Monday, 23 April 2012

Honda Hawk Streamliner Week – Post: 02

The Honda Hawk

Dick Keller

The first glimmer of the Honda Hawk occurred when I met Burt Munro in 1968 on the Bonneville Salt Flats. Mickey Thompson had invited me to observe his successful attempts at setting numerous FIA land speed records with the Mach 1 Mustangs. Burt also was there and we talked for several days about his adventures as I looked over his ancient Indian streamliner. It really looked much better in the film, “World’s Fastest Indian”, than on the salt that week.

After that experience I sketched some ideas in my spare time at Reaction Dynamics with the idea of eventually building a bike around a pair of Kawasaki triples. Fascination with the motorcycle land speed record grew while on the Salt Flats in 1970, watching Don Vesco set the FIM record at 251.66 miles per hour, followed days later by Denis Manning’s Harley-Davidson, ridden by Cal Rayborn, to 254.84 miles per hour. 

Don Vesco - Twin Yamaha 350cc

Dennis Manning - Harley-Davidson streamliner

The whole Honda Hawk design and construction took place in about six months in 1971. American Honda was interested in the FIM record and asked Pete and me to build a bike to race that year. The results were a one way run in 1971 at 286.7 miles per hour and, in 1972, an AMA class record of 232.7 miles per hour. Not too shabby, eh? 

Arriving on the Salt Flats in late September, it immediately became apparent I had screwed up the steering geometry. A four bar link design was employed to try and keep the steering structure rigid at design speeds over 300 miles per hour. While the Honda Hawk did fall over a few times at low speeds, compared to Manning’s tank-slappers in 1970, it didn’t look too bad. By the time Rayborn set his record with the Harley it could have been called the Duct Tape Special. Stuff happens when you push the envelope, and if you are prudent it isn’t fatal, just a learning experience. Manning and Rayborn stuck with it and won!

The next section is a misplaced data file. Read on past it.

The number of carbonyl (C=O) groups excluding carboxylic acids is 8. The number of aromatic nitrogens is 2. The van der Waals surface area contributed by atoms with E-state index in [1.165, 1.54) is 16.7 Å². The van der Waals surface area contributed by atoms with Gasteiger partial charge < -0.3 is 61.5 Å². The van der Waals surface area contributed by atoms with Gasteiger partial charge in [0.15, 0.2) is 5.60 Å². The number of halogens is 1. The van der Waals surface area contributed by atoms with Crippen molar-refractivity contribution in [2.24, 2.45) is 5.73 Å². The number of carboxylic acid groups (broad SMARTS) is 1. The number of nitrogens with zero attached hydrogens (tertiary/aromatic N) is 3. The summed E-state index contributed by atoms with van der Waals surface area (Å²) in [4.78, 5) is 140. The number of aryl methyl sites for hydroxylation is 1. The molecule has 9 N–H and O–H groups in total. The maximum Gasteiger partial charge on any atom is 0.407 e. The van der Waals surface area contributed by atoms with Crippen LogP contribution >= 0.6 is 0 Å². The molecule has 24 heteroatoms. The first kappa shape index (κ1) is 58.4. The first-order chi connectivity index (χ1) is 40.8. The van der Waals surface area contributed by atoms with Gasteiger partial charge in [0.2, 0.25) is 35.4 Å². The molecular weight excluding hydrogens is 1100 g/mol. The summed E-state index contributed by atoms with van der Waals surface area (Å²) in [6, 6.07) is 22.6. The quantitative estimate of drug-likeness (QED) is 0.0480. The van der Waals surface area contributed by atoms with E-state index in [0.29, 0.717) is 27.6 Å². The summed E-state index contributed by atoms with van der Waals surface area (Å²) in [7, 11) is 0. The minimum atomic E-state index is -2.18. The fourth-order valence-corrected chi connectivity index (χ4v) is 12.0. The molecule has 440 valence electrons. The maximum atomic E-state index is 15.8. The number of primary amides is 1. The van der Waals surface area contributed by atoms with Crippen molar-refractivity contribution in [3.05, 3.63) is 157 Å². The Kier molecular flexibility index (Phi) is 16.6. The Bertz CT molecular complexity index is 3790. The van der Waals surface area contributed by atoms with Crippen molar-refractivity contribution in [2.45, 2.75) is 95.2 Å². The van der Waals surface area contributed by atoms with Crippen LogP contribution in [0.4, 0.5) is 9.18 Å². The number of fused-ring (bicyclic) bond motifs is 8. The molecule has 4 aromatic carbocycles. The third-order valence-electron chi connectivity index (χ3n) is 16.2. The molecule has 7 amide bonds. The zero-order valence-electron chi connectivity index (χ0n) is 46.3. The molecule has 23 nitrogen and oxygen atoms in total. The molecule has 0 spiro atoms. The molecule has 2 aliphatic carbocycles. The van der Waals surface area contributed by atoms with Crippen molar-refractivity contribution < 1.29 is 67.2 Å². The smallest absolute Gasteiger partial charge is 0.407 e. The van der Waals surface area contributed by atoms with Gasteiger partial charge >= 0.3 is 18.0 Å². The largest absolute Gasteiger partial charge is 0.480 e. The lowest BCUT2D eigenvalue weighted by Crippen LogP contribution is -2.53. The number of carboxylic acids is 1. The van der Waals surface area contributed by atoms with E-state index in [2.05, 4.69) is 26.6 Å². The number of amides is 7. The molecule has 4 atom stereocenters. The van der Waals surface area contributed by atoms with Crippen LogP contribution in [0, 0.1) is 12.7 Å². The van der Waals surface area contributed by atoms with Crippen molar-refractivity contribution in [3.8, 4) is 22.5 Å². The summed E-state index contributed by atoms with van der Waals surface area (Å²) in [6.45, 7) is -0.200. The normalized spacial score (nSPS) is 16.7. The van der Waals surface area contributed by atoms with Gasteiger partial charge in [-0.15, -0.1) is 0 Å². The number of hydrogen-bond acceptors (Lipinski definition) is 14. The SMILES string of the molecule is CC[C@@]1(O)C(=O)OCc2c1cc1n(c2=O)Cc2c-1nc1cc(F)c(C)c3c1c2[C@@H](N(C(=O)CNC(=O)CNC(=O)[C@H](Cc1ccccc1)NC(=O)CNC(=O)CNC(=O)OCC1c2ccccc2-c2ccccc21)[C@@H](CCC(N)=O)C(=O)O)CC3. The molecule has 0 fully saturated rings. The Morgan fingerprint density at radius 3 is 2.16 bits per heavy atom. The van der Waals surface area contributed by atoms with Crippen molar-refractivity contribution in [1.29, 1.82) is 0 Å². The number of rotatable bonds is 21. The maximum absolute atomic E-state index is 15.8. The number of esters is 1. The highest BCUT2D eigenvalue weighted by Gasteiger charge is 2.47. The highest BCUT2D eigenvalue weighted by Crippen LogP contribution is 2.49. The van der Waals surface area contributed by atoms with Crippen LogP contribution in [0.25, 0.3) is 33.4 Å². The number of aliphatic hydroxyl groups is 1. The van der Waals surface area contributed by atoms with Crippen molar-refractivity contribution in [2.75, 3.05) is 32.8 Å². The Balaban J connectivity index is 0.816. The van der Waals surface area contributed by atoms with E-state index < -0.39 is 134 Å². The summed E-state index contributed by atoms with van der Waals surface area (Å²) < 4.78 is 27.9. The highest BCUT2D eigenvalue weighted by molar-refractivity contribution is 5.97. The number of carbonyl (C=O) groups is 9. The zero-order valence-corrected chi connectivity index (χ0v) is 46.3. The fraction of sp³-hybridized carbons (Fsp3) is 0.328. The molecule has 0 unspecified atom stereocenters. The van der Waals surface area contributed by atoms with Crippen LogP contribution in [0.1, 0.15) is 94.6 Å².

After getting some bearing part numbers from Don Vesco (a really great guy) we quickly redesigned the steering using a “center-point” design. Dix Erickson hustled back to American Honda to fab the parts and we got it rolling immediately. It never fell after that in 1971.

The major problem following the handling issue concerned the condition of the race course itself. I-80 was under construction, built on a berm of earth, rocks, etc., alongside US40. During the winter of 1970-1971 debris consisting of mud and clay washed out on to the international course. When the summer wind and heat dried the Salt Flats, the debris was blown away leaving a veritable motocross surface – well, not quite, but undulations remained in the high speed sections.

Honda Hawk had a fixed rear suspension. As a result, at high speeds the rear wheel left the ground. We continually had two modes of failure on several record attempts, both related to over-revving the motors. While the motorcycle did have a rev limiter, it didn’t work. Solid state electronics were temperature sensitive in those days. The rev limiter was calibrated in the dynamometer lab at higher temperatures than the frigid conditions in October in the high desert. The result was disastrous.

At high speeds the rear tire would unload and the motors would rev up before Jon McKibben could roll back the throttle. Several times this resulted in bent valves when they floated and hit the pistons. Other times, when the rear wheel was over-speeding in the air it came down and overloaded the drive chain which stretched or snapped. It was not possible to make the FIM-required reverse direction runs in the time available. Finally, the racing season was over.

At this time American Honda took over the Honda Hawk program in Gardena. Several changes were made to the Honda Hawk’s front and rear suspension. It crashed, at speed this time, in 1972 after setting the class record – which still stands.

I am not embarrassed that we built a unique bike in six months that went over 30 miles per hour faster than the FIM land speed record.

Dick Keller – 10/03/2010

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